Making Audio Sound Good: Exploring the Pros and Cons of Two Common Audio Systems

Venues, large and small, call for custom sound system arrangements to make sure fans experience optimal audio clarity. There are two common system designs which provide different advantages depending on your environment: point source and distributed.

When considering technology in your sports venue, the video display may be the visual
centerpiece, but sound is an important part of bringing your venue to life.
Intelligible sound makes an immersive audiovisual experience possible and sound is a powerful tool for getting and focusing people’s attention. From exciting the crowd to informing fans, clear, crisp audio quality is a crucial part of the fan experience.

Venues, large and small, call for custom sound system arrangements to make sure fans experience optimal audio clarity. There are two common system designs which provide different advantages depending on your environment: point source and distributed.

Point Source Systems

Point source systems consist of integrated speakers in a single-source location. These systems are typically installed in large concert venues or sports facilities at an end zone or on top of a press box. The advantages of a point source system are derived from the central point design. If sound is coming from an end zone, the announcements or music can direct attention to program material being played on a giant video display. It also makes designing the system simpler because speakers can be installed in one place.

The challenge with point source systems is providing the same audio coverage (level and frequency response) to fans sitting 600-800 feet away, as to those sitting directly under the sound system. Let’s relate it specifically to decibel measurements. In order for a sound system to have a sound pressure level (SPL) of 100dB at the other end of the stadium 700ft away, the output of the system would need to be above 145dB 1meter (3.3 feet away).  This then provides a challenge as an optimal system also needs to provide that same 100dB to the fans seated directly under the sound system, some 50-100 feet away.

Environmental variables such as wind and temperature gradients can sometimes impact point source systems as well. Sound travels through space using air as a medium. If the medium moves, the sound traveling on it is shifted as well. This can cause volume inconsistencies and delays in sound traveling to its target audience.

Another quite common issue with end zone systems, as well as many outdoor concerts and festivals is the presence of temperature gradients (as pointed out in the previous article). When you have large crowds in the stands or on the ground, the heat generated will cause a temperature difference in the medium, which can cause the sound to reflect away from the stadium. This is one reason why it’s common to hear sound from sporting events or concerts from a long distance away.

You can curb the impact of delays by accommodating them in the system design.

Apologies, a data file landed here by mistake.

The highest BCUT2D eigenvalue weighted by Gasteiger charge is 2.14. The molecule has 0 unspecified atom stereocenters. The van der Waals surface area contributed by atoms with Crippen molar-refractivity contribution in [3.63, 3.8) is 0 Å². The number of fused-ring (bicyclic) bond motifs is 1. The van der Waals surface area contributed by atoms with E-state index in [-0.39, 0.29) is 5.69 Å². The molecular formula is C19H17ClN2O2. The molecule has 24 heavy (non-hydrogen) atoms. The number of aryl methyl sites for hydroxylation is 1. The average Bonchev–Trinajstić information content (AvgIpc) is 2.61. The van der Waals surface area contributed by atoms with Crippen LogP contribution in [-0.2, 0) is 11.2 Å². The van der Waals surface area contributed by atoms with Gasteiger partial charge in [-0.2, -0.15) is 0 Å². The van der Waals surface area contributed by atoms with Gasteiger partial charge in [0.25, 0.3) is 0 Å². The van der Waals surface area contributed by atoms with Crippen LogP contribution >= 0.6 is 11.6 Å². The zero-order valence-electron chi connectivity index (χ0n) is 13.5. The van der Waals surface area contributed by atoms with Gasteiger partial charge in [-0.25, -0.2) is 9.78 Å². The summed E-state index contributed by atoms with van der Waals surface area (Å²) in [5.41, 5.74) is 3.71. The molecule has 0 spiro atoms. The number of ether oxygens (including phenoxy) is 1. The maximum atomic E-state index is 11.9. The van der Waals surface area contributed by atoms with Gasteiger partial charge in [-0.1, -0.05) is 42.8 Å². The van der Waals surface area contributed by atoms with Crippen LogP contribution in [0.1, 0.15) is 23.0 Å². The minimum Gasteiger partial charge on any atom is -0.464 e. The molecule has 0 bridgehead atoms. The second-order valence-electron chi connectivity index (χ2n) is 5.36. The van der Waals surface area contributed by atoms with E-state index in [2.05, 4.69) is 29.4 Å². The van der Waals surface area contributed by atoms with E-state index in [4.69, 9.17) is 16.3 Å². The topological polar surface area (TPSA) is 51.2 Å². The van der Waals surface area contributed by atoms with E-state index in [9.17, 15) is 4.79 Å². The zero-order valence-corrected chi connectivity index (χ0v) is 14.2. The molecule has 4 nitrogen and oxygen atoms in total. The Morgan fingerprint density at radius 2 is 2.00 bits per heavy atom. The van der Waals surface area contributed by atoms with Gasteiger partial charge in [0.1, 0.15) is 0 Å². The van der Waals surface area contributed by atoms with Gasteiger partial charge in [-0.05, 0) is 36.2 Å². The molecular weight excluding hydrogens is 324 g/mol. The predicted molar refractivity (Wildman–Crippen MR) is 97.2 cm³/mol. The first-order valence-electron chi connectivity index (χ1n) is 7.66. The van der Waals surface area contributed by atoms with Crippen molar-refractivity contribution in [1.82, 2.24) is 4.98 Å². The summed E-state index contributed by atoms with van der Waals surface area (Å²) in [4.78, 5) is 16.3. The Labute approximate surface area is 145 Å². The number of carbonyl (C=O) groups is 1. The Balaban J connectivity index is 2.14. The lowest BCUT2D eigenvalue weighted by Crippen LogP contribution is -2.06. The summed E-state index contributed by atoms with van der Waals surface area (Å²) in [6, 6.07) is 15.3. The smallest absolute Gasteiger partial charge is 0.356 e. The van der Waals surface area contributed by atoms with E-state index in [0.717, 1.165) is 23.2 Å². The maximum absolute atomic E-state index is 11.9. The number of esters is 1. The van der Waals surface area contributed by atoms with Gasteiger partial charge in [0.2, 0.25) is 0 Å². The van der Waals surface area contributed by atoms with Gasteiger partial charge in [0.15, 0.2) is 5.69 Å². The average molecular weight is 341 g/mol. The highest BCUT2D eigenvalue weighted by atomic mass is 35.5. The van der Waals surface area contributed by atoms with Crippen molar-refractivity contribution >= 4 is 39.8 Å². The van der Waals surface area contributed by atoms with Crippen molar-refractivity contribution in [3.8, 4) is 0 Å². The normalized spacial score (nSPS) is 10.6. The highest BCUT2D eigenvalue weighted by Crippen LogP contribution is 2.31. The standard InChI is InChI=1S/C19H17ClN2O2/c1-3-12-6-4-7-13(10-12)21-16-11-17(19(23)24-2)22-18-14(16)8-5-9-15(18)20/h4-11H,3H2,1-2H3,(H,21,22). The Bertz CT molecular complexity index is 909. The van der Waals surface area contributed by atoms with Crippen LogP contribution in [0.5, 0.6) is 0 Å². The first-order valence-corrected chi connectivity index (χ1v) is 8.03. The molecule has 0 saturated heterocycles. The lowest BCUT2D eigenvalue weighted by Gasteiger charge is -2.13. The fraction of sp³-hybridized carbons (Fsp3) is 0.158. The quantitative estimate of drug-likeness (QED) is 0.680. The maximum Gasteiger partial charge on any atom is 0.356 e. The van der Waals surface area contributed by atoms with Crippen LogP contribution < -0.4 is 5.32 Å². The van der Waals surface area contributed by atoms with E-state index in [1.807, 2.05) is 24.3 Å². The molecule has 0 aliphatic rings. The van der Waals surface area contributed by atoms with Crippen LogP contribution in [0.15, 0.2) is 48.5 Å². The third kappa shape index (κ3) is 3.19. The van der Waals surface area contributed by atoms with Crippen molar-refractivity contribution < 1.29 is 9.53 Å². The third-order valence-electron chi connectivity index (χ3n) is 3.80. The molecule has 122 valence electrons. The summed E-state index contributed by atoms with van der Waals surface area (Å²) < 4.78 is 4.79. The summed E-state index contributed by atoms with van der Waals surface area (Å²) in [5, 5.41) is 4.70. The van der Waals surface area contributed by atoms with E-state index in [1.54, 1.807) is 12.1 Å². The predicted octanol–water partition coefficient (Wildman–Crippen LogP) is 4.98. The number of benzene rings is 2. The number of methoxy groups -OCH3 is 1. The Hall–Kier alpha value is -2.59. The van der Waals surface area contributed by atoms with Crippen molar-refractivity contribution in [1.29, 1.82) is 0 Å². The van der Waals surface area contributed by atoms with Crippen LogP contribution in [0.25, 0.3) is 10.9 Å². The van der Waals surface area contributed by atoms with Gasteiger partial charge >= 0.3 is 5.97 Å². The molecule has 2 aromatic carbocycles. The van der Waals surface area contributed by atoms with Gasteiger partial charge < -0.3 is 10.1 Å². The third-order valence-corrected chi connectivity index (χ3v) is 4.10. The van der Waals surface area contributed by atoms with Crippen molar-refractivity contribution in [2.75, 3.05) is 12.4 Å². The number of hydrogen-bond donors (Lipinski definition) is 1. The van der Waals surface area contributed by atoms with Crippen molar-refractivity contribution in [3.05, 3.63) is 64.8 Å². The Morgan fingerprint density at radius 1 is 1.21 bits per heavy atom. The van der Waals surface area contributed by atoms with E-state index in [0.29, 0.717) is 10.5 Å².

One way to achieve this is to design systems with pattern control. Pattern control is the ability to target most of the sound on axis (straight and center out from the front of the speakers), while contributing substantially less sound levels off-axis (off-center from the speakers). Design-wise, this often translates to including a large vertical opening in the structure.

Large arrays (like those typically seen at concerts) and large horns (like a megaphone) are the two primary ways to achieve consistent coverage. It’s important to customize your point source system sound patterns to the environment in order to maximize the audio impact on the audience.

Here are some locations where point source has been installed:

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Distributed Systems

Distributed systems consist of smaller speakers which are placed in strategic locations throughout the venue.

In a distributed sound system, the spectator seating is divided into many coverage areas, so a single speaker cluster only needs to provide consistent SPL over a distance of typically 200ft.  Because many speakers are spread throughout the coverage area, you can use speakers with less pattern control than required by the point source system.

However, it is still very important to use speakers that have a decent amount of pattern control, and this is where large horn type speakers are commonly used.  When multiple speakers are placed through the venue, it is important to ensure that each listener only hears speakers intended to cover their specific area.

Sound intended for adjacent areas has to travel further to get to your ears and will therefore arrive later in time than the direct sounded intended for your area.  This late arrival is often perceived as reverberation or even a discrete echo and is detrimental to intelligibility.

For distributed systems, the key to a good sound experience is placement. You can typically use speakers that have less pattern control and overall output per speaker than point source.

Here are some examples where we leveraged a point source audio system:

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Which system is right for you?

As detailed above, a sound reinforcement system is made up of several components that must work together for optimum performance.  A good working knowledge of the total system can help you optimize the settings for your venue and get the most of your system. The right partner can help you every step of the way, from concept to installation to ongoing support. Check out our website for more information on Daktronics sound solutions.

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